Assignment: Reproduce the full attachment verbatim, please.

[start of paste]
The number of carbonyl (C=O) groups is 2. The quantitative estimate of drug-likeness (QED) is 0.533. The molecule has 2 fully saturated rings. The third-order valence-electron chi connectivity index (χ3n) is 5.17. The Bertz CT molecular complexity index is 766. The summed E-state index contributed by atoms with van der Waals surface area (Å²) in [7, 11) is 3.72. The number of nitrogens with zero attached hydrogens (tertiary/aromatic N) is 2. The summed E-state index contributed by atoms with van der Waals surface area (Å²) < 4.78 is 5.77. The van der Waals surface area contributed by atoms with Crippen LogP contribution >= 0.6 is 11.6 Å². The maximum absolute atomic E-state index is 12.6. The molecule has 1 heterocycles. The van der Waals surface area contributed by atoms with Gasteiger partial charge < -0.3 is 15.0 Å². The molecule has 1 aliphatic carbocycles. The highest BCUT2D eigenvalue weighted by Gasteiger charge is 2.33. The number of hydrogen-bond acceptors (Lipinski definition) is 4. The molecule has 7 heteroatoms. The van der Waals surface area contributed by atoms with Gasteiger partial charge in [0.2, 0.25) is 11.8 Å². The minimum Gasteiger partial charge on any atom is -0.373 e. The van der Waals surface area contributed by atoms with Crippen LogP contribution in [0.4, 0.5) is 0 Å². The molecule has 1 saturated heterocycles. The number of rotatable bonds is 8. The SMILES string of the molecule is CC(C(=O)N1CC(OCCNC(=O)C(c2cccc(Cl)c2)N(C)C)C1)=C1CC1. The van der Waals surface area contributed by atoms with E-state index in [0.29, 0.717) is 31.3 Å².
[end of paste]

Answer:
The number of carbonyl (C=O) groups is 2. The quantitative estimate of drug-likeness (QED) is 0.533. The molecule has 2 fully saturated rings. The third-order valence-electron chi connectivity index (χ3n) is 5.17. The Bertz CT molecular complexity index is 766. The summed E-state index contributed by atoms with van der Waals surface area (Å²) in [7, 11) is 3.72. The number of nitrogens with zero attached hydrogens (tertiary/aromatic N) is 2. The summed E-state index contributed by atoms with van der Waals surface area (Å²) < 4.78 is 5.77. The van der Waals surface area contributed by atoms with Crippen LogP contribution >= 0.6 is 11.6 Å². The maximum absolute atomic E-state index is 12.6. The molecule has 1 heterocycles. The van der Waals surface area contributed by atoms with Gasteiger partial charge < -0.3 is 15.0 Å². The molecule has 1 aliphatic carbocycles. The highest BCUT2D eigenvalue weighted by Gasteiger charge is 2.33. The number of hydrogen-bond acceptors (Lipinski definition) is 4. The molecule has 7 heteroatoms. The van der Waals surface area contributed by atoms with Gasteiger partial charge in [0.2, 0.25) is 11.8 Å². The minimum Gasteiger partial charge on any atom is -0.373 e. The van der Waals surface area contributed by atoms with Crippen LogP contribution in [0.4, 0.5) is 0 Å². The molecule has 1 saturated heterocycles. The number of rotatable bonds is 8. The SMILES string of the molecule is CC(C(=O)N1CC(OCCNC(=O)C(c2cccc(Cl)c2)N(C)C)C1)=C1CC1. The van der Waals surface area contributed by atoms with E-state index in [0.29, 0.717) is 31.3 Å².